by Cliff Bueno de Mesquita and Lara Vimercati
Happy new year from all of us here at the Alpine (and Arctic and Antarctic) Microbial Observatory! For our first post of 2020 we will keep posting about some of the organisms in our freeze-thaw, water and nutrient amendment experiment on soils from Volcán Llullaillaco, Chile, led by Dr. Lara Vimercati. By the third water addition to microcosms receiving only water and no nutrients, we observed a significant increase in relative abundance of an OTU that was a 100% match with Neochlorosarcina negevensis, a member of the Chlorophyceae.
N. negevensis is an alga commonly found in biological soil crusts of drylands (Büdel et al. 2016). Layers of algae within the Chlorophyceae have been identified as being the closest phototrophs to the soil surface within gypsum deposits at low elevations in the Atacama Desert (Wierzchos et al. 2015). Many Chlorophyceae have the capability to synthesize high amounts of complex molecules, such as carotenoids, that enhance cell resistance under unfavorable environmental conditions including excess light, UV, water and nutrition stress (Hanagata and Dubinsky, 1999; Orosa et al., 2000, 2001). Other strategies for survival in harsh conditions include the development of dormant stages or avoidance through motility (Pushkareva et al. 2016). Previous work has shown that in arid environments, high relative humidity is enough to induce metabolic activity of some algae (Palmer and Friedmann 1990); however, it is unclear whether these microalgae may be functioning in situ once water becomes available following a snowmelt event. More work will be needed to determine if Neochlorosarcina sp. is a functional phototroph in this environment.
Figure 1. Transmission electron micrographs of 0-day old green cells of the alga Scenedesmus komarekii (Chlorophyceae, Chlorophyta). a. Section of vegetative cell showing distribution of major organ-elles. Arrowhead and double arrowhead show inner and outer layers of cell wall, respectively. b. Cell wall consisting of inner (arrowhead)and outer (double arrowhead) layers. c. Plastoglobuli (arrowhead) distributed in the chloroplast. d. Biplate and small starch grains inthe chloroplast. e. Curled outer layer of a parent cell wall. Abbreviations: c, chloroplast; cw, cell wall; n, nucleus; p, pyrenoid; s, starchgrain. From Hanagata and Dubinsky 1999.
Of broader significance, this is the first report of phototrophs on the high elevation slopes of Volcán Llullaillaco not associated with semi-permanent water structures such as fumaroles or penitentes (Costello et al. 2009, Solon et al. 2018, Vimercati et al. 2019b). This ecosystem was previously thought to be completely heterotrophic or chemolithotrophic dependent (Lynch et al. 2014). It was believed that in this harsh ecosystem, energy entered through the system through aeolian deposited carbon sources and chemolithotrophic fixation of inorganic compounds; however, these new findings suggest that it may also enter the system via photosynthesis. However, it is important to note that this work was conducted using soils from 5100 m.a.s.l. whereas the studies mentioned above were conducted on soils from between 5300 and 6300 m.a.s.l. Therefore, more work is needed to determine if there is an elevational limit to phototrophic life not associated with penitentes or fumaroles on these volcanoes.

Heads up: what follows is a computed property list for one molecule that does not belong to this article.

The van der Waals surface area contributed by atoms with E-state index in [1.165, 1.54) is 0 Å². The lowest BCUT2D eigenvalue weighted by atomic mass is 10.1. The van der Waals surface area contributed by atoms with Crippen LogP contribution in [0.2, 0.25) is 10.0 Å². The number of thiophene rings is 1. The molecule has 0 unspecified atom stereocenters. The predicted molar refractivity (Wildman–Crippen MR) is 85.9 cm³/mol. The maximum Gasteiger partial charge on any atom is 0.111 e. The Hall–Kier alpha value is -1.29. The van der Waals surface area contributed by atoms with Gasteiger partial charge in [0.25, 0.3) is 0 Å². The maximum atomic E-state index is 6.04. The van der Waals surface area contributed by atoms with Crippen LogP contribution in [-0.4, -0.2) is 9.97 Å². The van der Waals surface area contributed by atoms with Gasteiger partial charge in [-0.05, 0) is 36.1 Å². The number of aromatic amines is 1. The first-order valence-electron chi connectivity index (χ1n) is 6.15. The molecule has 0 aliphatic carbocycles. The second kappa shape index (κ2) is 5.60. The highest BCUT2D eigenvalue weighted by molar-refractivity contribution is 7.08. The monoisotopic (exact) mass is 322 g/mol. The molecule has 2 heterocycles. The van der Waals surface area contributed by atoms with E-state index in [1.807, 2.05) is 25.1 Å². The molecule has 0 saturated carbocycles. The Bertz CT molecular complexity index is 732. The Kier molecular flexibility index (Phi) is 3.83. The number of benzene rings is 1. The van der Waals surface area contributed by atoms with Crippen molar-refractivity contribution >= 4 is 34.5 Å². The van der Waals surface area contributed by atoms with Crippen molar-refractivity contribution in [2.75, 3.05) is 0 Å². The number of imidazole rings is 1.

Costello, E.K., S.R.P. Halloy, S.C. Reed, P. Sowell, S.K. Schmidt. 2009. Fumarole-supported islands of biodiversity within a hyperarid, high-elevation landscape on Socompa Volcano, Puna de Atacama, Andes. Appl. Environ. Microbiol. 75: 735-747.
Hanagata, N., and Dubinsky, Z., 1999. Secondary carotenoiaccumulation in Scenedesmus komarekii (Chlorophyceae, Chlorophyta). Journal of Phycology 35(5): 960-966.
Lynch, R.C., Darcy, J.L., Kane, N.C., Nemergut, D.R. and Schmidt, S.K., 2014. Metagenomic evidence for metabolism of trace atmospheric gases by high-elevation desert Actinobacteria. Frontiers in microbiology, 5, p.698.
Orosa, M., Torres, E., Fidalgo, P., and Abalde, J., 2000. Production and analysis of secondary carotenoids in green algae. Journal of Applied Phycology 12: 553-556.
Orosa, M., Franqueira, D., Cid, A., and Abalde, J., 2001. Carotenoid accumulation in Haematococcus pluvialis in mixotrophic growth. Biotechnology Letters 23: 373-378.
Palmer, R.J. and Friedmann, E.I., 1990. Water relations and photosynthesis in the cryptoendolithic microbial habitat of hot and cold deserts. Microbial ecology, 19(1), pp.111-118.
Pushkareva, E., Johansen, J.R. and Elster, J., 2016. A review of the ecology, ecophysiology and biodiversity of microalgae in Arctic soil crusts. Polar Biology, 39(12), pp.2227-2240.
Solon, A.J., Vimercati, L., Darcy, J.L., Arán, P., Porazinska, D., Dorador, C., Farías, M.E. and Schmidt, S.K., 2018. Microbial Communities of High-Elevation Fumaroles, Penitentes, and Dry Tephra “Soils” of the Puna de Atacama Volcanic Zone. Microbial Ecology, pp.1-12.
Vimercati L., Solon, A.J., Krinsky, A., Arán, P., Porazinska, D.L., Darcy, J.L.,
Dorador, C., Schmidt, S.K. 2019. Nieves penitentes are a new habitat for snow algae in one of the most extreme high-elevation environments on Earth. Arct. Antarct. Alp. Res. 51(1): 190-200
Various lab members contribute to the MoM Blog